Once every ten years, collections staff at The Sixth Floor Museum conduct something called a “wall-to-wall inventory” – it’s a way for staff to account for every item in the Museum’s permanent collection. In 2016, the Museum received a Museums for America grant from the Institute of Museum and Library Services (IMLS) to help fund such an inventory. Intended to be a three-year project, the Museum started its latest inventory project in October 2016. Our Curator of Collections, Lindsey Richardson, oversees the project. Her first step was to hire two full-time Inventory Technicians – Anne Hanisch and Jennifer Browder. This is the team that will carry our project through from start to finish.
A wall-to-wall inventory is just what it says: a count of every single collections item in the Museum’s storage spaces. “Inventory is an important standard in museum collections management because it helps maintain intellectual control over collections,” says Lindsey.
“The collection is already really well-organized. There are at least 50,000 items, and we expect that number to increase as we go. This year alone, we have inventoried 15,000 items,” adds Anne.
Caption: Anne Hanisch (left) and Jen Browder (right) inventory items at The Sixth Floor Museum at Dealey Plaza.
Lindsey explains, “It’s important that we know exactly what we have, where it is, and if there are any storage issues that need to be addressed. In general, the standard has been for museums to conduct a complete wall-to-wall inventory on a regular, cyclical basis – in our case, every 10 years.” Thanks to the IMLS grant, The Sixth Floor Museum can add a few extra steps to the usual inventory procedures. “Instead of just counting everything and matching to existing data, we are also processing unnumbered items.” Lindsey goes on, “So, at the end of the inventory, every item in our collections should have both a number (that will make tracking and finding it much easier) and a basic record in the database (which makes searching the contents of our collections infinitely easier).”
Jen explains further. “For example, one of the items we’ve come across is a board game – it didn’t have a number. Since the board game is an item, it gets an object number. Each little part that comes with the board game, such as the dice, cards and tokens, also needs to be accounted for, so each is assigned a part number. That way they are still connected to the game as a whole but are also accounted for as individual items in our collection.”
Caption: This board game from the 1960s comes with many parts such as dice, cards and playing pieces. Jen and Anne inventoried every single part associated with the object.
Jen also points out the care and attention to detail they and other members of collections staff practice in order to preserve, document and store objects in the collection: “We house every single object in archival materials so that they’ll be preserved for as long as possible. Hopefully, these 50+-year-old objects will remain in good shape so that multiple generations after us can still access them and learn from the stories and history they represent.”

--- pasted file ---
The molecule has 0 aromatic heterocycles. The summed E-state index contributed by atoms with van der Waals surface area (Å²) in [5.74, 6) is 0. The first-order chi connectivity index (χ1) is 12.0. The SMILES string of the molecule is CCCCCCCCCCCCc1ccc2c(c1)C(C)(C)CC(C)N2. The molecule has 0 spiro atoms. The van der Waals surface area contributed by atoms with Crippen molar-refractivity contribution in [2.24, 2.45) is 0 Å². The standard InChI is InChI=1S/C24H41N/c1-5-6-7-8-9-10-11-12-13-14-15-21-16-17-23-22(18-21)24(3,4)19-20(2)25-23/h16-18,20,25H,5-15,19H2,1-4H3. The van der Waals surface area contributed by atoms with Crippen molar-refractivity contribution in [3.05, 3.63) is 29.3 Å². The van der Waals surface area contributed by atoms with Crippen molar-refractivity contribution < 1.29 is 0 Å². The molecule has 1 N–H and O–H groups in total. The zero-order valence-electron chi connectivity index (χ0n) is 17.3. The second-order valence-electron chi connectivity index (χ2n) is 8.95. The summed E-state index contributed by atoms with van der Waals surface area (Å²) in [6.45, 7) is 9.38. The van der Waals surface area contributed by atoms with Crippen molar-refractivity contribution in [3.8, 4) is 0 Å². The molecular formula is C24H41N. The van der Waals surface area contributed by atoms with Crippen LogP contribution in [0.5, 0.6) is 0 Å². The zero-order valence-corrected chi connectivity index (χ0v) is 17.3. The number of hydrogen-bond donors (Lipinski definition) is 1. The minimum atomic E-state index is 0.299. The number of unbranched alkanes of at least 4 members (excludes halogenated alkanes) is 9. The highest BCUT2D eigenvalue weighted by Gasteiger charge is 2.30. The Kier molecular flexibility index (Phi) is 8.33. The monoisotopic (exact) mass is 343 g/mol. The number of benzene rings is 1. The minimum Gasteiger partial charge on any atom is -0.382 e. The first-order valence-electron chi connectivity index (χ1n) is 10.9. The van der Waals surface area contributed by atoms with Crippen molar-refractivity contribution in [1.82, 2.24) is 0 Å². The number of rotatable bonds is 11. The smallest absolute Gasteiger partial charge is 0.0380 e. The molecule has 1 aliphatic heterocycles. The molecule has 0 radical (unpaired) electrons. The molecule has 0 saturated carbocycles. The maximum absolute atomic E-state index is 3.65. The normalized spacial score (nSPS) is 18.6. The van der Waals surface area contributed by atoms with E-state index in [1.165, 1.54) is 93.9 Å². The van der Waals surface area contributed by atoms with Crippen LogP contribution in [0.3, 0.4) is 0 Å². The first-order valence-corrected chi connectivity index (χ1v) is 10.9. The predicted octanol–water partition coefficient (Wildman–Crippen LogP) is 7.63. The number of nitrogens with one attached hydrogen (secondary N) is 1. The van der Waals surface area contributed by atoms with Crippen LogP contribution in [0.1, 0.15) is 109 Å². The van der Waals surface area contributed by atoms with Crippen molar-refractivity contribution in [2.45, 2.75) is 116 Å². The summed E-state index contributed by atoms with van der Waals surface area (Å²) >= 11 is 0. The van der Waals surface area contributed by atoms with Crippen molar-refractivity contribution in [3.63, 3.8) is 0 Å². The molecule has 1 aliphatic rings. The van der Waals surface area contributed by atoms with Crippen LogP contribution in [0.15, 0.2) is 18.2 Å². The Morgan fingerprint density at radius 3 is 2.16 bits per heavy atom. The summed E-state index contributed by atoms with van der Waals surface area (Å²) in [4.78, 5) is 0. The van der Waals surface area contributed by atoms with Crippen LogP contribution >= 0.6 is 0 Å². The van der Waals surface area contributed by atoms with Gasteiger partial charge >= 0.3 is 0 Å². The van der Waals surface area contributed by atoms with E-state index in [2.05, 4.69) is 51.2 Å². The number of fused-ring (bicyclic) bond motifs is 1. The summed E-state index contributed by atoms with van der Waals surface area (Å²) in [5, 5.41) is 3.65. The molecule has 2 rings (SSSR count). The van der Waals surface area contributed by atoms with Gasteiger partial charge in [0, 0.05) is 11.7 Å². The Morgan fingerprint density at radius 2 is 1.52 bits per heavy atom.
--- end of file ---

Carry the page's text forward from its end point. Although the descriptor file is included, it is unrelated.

This type of detail-oriented work can be difficult, but Anne and Jen are up to the challenge. The goal for the three-year project is to account for every item in The Sixth Floor Museum’s collection at every location where collections are stored. The team has already made great progress and other members of the collections department are happy to see the connections made between collections items and the improved quality of data for items already inventoried.
Both Jen and Anne are familiar faces at The Sixth Floor Museum. Anne previously worked in the Museum Store + Café, and Jen interned at the Museum while she was in high school. They both knew that they wanted to end up working in collections, and their degrees in history and museum studies have prepared them for the work they are doing at the Museum. They’re happy that the work they’re doing over the course of this three-year grant will have such a large impact.
“I think people need to understand how large a museum’s collection is. What you see on the surface, or what you see on display at the museum, is the tip of the iceberg. Since the museum wants to preserve and make accessible everything in collections, the things on display are the most obvious form of access. The rest, all the other collection items we have in storage, are hidden from view,” says Anne, “Because that’s the best way to ensure their preservation.”
Caption: Anne examines documents from The Sixth Floor Museum’s collection.
For the next two years, Jen and Anne will continue to work toward ensuring our collection is completely inventoried, with accurate data and archival, well-organized storage. And if you’re wondering about all the interesting objects they get to inventory, they love that part of their job, too.
“The coolest part about our job is we will get to handle every single one of those objects. So, it’s a large task, but it’s a very important task,” says Jen. Anne says it’s super-exciting to be working on an IMLS grant, especially for self-proclaimed history nerds like themselves. They wouldn’t want to be doing anything else.
This project was made possible in part by the Institute of Museum and Library Services MA30-16-0215-16.
The views, findings, conclusions or recommendations expressed in this article do not necessarily represent those of the Institute of Museum and Library Services.
by Amy Yen, Marketing Manager, The Sixth Floor Museum at Dealey Plaza
Employee Spotlight: Megan Bryant
Title: Director of Collections and Interpretation
Worked at the Museum: 20 years this month(!)
Hometown: Evanston, Illinois
1) Congrats on reaching 20 years at the Museum! Did you think when you started here, that you’d be here that long?
No, not at all. It doesn’t seem possible! I was 26 years old when I started here, or 7 days removed from my 27th birthday, very early in my career, and I thought, five years – tops. I wasn’t from Texas and it was just my second professional museum job after a short-term position in Illinois. I thought, I’ll be there five years, then I’ll move on. And 20 years later…
2) How did you get your start here?
The Museum had only been open seven years when I started here, so still relatively new. At that time, I’d been working as a temporary project curator at a small museum in Illinois, and I was looking for something more permanent in museum collections. The Sixth Floor Museum at the time was looking for their first museum registrar, and so I applied. As registrar, I oversaw the Museum’s collections management systems and practices and developed policies and procedures for the care and documentation of the collections. In simple terms, I kept track of the collection—physically, intellectually and legally.